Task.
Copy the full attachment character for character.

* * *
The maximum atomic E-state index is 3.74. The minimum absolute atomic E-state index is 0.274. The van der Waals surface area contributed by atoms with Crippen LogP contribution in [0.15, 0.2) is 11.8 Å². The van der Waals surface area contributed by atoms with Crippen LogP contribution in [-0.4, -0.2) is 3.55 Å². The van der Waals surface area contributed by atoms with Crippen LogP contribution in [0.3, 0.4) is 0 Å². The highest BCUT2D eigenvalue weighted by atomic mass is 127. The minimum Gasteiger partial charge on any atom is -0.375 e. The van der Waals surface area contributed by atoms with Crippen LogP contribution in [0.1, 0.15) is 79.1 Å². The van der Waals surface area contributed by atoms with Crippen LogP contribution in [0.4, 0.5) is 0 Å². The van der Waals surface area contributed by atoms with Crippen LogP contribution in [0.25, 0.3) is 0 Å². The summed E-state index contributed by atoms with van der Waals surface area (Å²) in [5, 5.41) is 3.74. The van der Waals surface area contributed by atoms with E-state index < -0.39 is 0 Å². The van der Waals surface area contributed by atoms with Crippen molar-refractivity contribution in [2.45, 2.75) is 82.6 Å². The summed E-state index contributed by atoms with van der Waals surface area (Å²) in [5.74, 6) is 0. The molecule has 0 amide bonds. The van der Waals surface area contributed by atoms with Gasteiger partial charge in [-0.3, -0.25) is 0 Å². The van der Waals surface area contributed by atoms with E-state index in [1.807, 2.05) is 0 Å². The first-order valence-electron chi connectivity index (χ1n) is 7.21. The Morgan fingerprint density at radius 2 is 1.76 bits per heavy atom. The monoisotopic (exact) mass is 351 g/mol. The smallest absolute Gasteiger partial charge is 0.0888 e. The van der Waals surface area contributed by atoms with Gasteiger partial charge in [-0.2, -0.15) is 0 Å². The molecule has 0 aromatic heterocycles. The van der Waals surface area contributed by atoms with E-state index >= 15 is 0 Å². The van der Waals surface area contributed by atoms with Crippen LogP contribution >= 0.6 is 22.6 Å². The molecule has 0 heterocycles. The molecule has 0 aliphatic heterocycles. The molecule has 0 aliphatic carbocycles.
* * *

The maximum atomic E-state index is 3.74. The minimum absolute atomic E-state index is 0.274. The van der Waals surface area contributed by atoms with Crippen LogP contribution in [0.15, 0.2) is 11.8 Å². The van der Waals surface area contributed by atoms with Crippen LogP contribution in [-0.4, -0.2) is 3.55 Å². The van der Waals surface area contributed by atoms with Crippen LogP contribution in [0.3, 0.4) is 0 Å². The highest BCUT2D eigenvalue weighted by atomic mass is 127. The minimum Gasteiger partial charge on any atom is -0.375 e. The van der Waals surface area contributed by atoms with Crippen LogP contribution in [0.1, 0.15) is 79.1 Å². The van der Waals surface area contributed by atoms with Crippen LogP contribution in [0.4, 0.5) is 0 Å². The van der Waals surface area contributed by atoms with Crippen LogP contribution in [0.25, 0.3) is 0 Å². The summed E-state index contributed by atoms with van der Waals surface area (Å²) in [5, 5.41) is 3.74. The van der Waals surface area contributed by atoms with E-state index < -0.39 is 0 Å². The van der Waals surface area contributed by atoms with Crippen molar-refractivity contribution in [2.45, 2.75) is 82.6 Å². The summed E-state index contributed by atoms with van der Waals surface area (Å²) in [5.74, 6) is 0. The molecule has 0 amide bonds. The van der Waals surface area contributed by atoms with Gasteiger partial charge in [-0.3, -0.25) is 0 Å². The van der Waals surface area contributed by atoms with E-state index in [1.807, 2.05) is 0 Å². The first-order valence-electron chi connectivity index (χ1n) is 7.21. The Morgan fingerprint density at radius 2 is 1.76 bits per heavy atom. The monoisotopic (exact) mass is 351 g/mol. The smallest absolute Gasteiger partial charge is 0.0888 e. The van der Waals surface area contributed by atoms with Gasteiger partial charge in [-0.2, -0.15) is 0 Å². The molecule has 0 aromatic heterocycles. The van der Waals surface area contributed by atoms with E-state index >= 15 is 0 Å². The van der Waals surface area contributed by atoms with Crippen LogP contribution >= 0.6 is 22.6 Å². The molecule has 0 heterocycles. The molecule has 0 aliphatic heterocycles. The molecule has 0 aliphatic carbocycles.